In the New York Times, Sharon Waxman writes that as some early strong reviews of "Apocalypto" trickle in, Oscar consideration for the film "poses a problem for Hollywood insiders, many of whom would prefer to ignore Mr. Gibson entirely, despite his formal apology and a trip to rehab."
[C]an the 5,830 voting members of the Academy of Motion Pictures Arts and Sciences â€” an organization that like broader Hollywood, includes many people who are Jewish â€” ignore a film that may well be considered by critics to be among the best of the year?
Murray Weissman, who has worked on Oscar campaigns for many years and is working for the Weinstein Company on its hopefuls this year, said some voters would not see the film on principle.
â€œThere is still a lot of resentment out there among the Academy members, certainly the Jewish group of them, over the incident,â€ he said. â€œThere are a lot of people who are very unforgiving. I have run into some who say they will not see any more Mel Gibson movies.â€
At the Guardian, Dan Glaister notes that:
Gibson and his advisers have chosen to mimic many of the lessons of The Passion in selling the new film, which is set against the disintegration of the Mayan empire in what is today Guatemala. While The Passion fostered audiences and built word of mouth support among Christian groups, the effort for Apocalypto has focused on forging ties with Native American and Latino groups.
"Dear Friends," began a letter from Gibson to members of the Los Angeles Latino Business Association, "Recently Latino leaders around the country were kind enough to attend a special screening of my new movie, Apocalypto. I am happy to say that their response was overwhelmingly positive."
But in the rush to reach a young Latino audience, it seems to have escaped the film’s makers that contemporary Guatemala has been plagued by racism directed against indigenous peoples.
Hyuck. We haven’t seen "Apocalypto" yet, but nothing we’ve read about it so far has given us any sense that it’s a serious Oscar contender. Many early remarks have instead centered on how splatter-happy the film is â€” Wesley Morris at the Boston Globe writes that "Having seen it, the word Oscar never crossed my mind; on several occasions, though, ‘eeewww’ did. Itâ€™s like ‘Aguirre Wrath of God’ with gore and quicker chase sequences." David Germain, in the AP review, declares that "Mel Gibson is master of the epic snuff film":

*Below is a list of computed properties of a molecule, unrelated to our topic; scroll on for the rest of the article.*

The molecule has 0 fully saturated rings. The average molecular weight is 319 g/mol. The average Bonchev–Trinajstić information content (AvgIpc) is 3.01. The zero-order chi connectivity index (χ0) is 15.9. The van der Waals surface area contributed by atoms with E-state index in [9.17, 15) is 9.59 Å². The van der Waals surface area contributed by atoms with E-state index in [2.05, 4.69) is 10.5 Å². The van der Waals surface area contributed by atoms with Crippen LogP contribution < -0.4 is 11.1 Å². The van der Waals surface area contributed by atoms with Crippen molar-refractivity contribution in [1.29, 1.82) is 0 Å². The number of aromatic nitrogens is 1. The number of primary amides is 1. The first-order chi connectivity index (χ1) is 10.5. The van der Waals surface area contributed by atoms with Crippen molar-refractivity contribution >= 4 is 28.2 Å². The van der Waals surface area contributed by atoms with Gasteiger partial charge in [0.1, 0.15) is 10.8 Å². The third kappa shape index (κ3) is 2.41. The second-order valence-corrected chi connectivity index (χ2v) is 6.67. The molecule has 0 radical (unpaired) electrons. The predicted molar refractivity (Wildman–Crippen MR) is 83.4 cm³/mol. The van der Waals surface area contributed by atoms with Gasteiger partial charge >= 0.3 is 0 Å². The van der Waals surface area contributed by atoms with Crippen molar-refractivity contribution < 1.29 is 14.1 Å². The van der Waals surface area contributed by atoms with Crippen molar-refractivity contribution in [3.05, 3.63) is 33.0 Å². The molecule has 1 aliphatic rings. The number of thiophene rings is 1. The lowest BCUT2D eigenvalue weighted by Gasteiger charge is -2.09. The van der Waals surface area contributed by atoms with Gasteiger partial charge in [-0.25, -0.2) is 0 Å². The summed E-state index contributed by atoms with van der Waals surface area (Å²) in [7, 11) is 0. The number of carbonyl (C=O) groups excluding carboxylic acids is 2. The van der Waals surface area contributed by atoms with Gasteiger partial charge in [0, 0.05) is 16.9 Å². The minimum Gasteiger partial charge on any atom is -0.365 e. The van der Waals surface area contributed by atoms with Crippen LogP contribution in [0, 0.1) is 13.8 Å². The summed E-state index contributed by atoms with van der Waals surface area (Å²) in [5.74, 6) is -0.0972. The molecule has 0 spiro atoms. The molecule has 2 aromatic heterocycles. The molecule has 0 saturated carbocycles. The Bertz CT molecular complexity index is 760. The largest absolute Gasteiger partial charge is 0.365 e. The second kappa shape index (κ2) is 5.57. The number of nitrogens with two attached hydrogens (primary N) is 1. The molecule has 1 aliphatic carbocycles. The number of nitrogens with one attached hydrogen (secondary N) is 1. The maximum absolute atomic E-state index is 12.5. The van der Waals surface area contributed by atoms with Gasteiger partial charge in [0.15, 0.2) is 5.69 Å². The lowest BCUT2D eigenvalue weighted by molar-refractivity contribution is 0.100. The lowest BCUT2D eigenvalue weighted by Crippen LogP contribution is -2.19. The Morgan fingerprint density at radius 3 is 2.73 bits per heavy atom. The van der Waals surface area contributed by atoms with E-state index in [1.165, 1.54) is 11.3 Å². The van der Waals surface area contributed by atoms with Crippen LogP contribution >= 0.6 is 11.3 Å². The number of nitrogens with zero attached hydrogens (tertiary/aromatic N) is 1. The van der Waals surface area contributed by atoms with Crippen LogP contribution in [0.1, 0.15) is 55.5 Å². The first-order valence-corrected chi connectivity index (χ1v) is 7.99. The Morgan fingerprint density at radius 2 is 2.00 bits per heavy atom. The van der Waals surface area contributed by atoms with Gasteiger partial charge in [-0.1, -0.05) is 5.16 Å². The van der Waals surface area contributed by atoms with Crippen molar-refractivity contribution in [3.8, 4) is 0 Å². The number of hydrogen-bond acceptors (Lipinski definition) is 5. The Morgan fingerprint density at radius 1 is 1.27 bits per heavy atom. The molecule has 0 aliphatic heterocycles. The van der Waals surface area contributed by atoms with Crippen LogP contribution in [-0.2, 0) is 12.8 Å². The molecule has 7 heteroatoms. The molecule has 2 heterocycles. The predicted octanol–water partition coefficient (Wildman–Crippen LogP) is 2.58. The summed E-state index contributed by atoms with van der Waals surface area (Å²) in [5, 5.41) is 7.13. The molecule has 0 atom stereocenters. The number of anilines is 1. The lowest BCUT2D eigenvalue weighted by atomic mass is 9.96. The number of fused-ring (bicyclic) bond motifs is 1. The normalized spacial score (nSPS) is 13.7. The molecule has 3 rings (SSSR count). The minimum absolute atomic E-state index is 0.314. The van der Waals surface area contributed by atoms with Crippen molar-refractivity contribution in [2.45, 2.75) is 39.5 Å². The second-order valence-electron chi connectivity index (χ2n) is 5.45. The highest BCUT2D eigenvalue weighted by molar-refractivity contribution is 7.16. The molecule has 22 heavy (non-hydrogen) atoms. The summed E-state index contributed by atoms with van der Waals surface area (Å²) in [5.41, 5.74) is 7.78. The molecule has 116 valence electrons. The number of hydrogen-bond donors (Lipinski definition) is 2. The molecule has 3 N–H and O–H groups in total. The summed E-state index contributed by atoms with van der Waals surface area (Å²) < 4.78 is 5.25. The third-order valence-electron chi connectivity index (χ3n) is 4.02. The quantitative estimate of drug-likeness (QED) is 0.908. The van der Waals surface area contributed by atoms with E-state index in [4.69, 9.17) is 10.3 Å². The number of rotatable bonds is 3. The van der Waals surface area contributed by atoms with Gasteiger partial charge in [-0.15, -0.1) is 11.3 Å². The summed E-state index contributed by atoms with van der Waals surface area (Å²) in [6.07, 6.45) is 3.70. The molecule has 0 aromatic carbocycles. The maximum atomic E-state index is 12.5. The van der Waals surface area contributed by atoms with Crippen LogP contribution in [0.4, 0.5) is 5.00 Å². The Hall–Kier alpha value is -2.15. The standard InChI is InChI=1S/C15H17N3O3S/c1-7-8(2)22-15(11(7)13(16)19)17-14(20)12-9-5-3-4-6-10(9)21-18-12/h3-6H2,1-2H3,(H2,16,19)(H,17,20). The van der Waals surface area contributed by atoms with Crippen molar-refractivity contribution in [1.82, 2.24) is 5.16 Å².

Was pre-Columbian Mayan society a savage place? Sure, at times.
Does Gibson need to repeatedly show us lopped-off heads bouncing like coconuts down the towering stairs of a pyramid to prove it? Not so much.
He also writes that "[i]f you’ve ever wanted to see a jaguar bite off a man’s face, this is your movie" â€” take the kiddies! We do wonder what, years from now, when the memories of rampant drunken anti-Semitism and "sugar tits" have faded, people will make of the directorial career of Mr. Gibson. Richard Schickel at Time writes that "Gibson is a primitive all right, but so were Cecil B. DeMille and D.W. Griffith, and somehow we survived their idiocies." Ouch…and yet this implies that Gibson’s films will in fact survive us, "The Passion" at the very least as a cultural landmark, "Braveheart" as some strange male equivalent of a chick flick. For us, though, Mel will always be Benjamin Martin, with his tricorn hat, running in slow motion and waving a fledgling American flag to rally the troops against the unreasonably evil English, before lowering that same flag and using it to gore a colonel’s horse. For America, folks. For America.
+ Praise for Gibson Film, Quandary for Oscar Voters (NY Times)
+ Apocalypto now: Gibson’s next big gamble (Guardian)
+ Quite sorry, come see my movie! (Boston Globe)
+ Review: Violent excess mars `Apocalypto’ (AP)
+ The Maya Are Us (Time)